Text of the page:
Hollywood Hate Crime can Bring Long-Term Jail Sentence
Police are investigating what they describe as a possible Hollywood hate crime following an alleged assault of a gay man on North Cahuenga Boulevard.
According to numerous media reports, a 39-year-old man, identified as Hispanic, was approached by three individuals, who asked whether he was homosexual. When he responded that he was, the men reportedly attacked him.
The man reportedly beaten unconscious, and the alleged attack was stopped by a passerby. He is expected to fully recover.
Hollywood Criminal Defense Attorney Houman Fakhimi knows that hate crimes in California are treated differently under the law than other types of alleged criminal actions.
Hate crimes can be considered felonies or misdemeanors in and of themselves, or it can be considered an enhancement for another crime if the motivation for that alleged crime was due to a person's color, race, ancestry, religion, national origin, gender, sexual orientation or disability.
There are hate crimes laws that have been enacted both at the federal and state level. California felony hate crimes are described in detail under the following statutes:
- P.C. 422.7 - a crime carried out with the express purpose of interfering with someone else's right to exercise their civil rights;
- P.C. 594.3 - vandalizing a house of worship because of religious or racial bias;
- P.C. 11412 - threatening to obstruct peaceful practice of religion;
- P.C. 11413 - using an explosive or other flammable agent to commit arson against a person or place on the basis of racial or religious bias.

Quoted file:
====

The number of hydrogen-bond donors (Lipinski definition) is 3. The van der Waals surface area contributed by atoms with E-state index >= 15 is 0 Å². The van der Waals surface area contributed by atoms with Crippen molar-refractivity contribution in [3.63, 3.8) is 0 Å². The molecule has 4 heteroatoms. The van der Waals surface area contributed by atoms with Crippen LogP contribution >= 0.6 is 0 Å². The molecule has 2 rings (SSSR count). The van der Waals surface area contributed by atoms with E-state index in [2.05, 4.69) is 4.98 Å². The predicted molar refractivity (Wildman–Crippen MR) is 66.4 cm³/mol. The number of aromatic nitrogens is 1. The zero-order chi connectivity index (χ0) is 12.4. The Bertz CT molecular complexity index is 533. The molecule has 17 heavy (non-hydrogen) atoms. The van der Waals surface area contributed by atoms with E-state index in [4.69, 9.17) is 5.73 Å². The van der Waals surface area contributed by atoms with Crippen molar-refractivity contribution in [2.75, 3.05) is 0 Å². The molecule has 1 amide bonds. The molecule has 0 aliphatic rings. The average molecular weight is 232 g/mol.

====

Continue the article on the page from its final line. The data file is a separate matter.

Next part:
Misdemeanor hate crimes are defined under a number of statutes as well, and include a wide range of actions, including: threatening use of force, placing unauthorized handbills or advertisements that display hateful language into newspapers or other products or engaging in a pattern of desecration of religious symbols.
In some cases, misdemeanor crimes can even be bumped up to felonies if they were motivated by one of the biases mentioned above.
As an enhancement, a hate crime can mean severe penalties. For example, an assault committed on the basis of any of the reasons outlined above is going to net an additional two to four years in prison - on top of the penalties for the assault itself.
New federal legislation in the form of the Matthew Shepard and James Byrd Jr. Hate Crimes Prevention Act expanded the laws under which someone can be prosecuted for a hate crime. Essentially, the law no longer requires the alleged victim to be engaged in a federally protected activity in order for the crime against them to be considered motivated by hate.
Of course, sometimes law enforcement and prosecutors can get carried away with these crimes. Just because an alleged victim is a minority or homosexual does not mean the crime was committed for that reason.
And even if you blurt out a racial or other slur, that does not automatically mean that hate was behind your alleged actions. And what's more, the First Amendment guarantees your right to free speech - no matter how offensive it may be.
If you are accused of a hate crime in Los Angeles, it will be important to secure a skilled criminal defense attorney who will know how to analyze every facet of your case to fight toward the best possible outcome for you.
Contact Houman Fakhimi trial attorney at (714) 705-6701 as soon as possible if you are charged with a crime. Protecting your rights and setting up an aggressive defense at the beginning stages is critical in defending against criminal charges.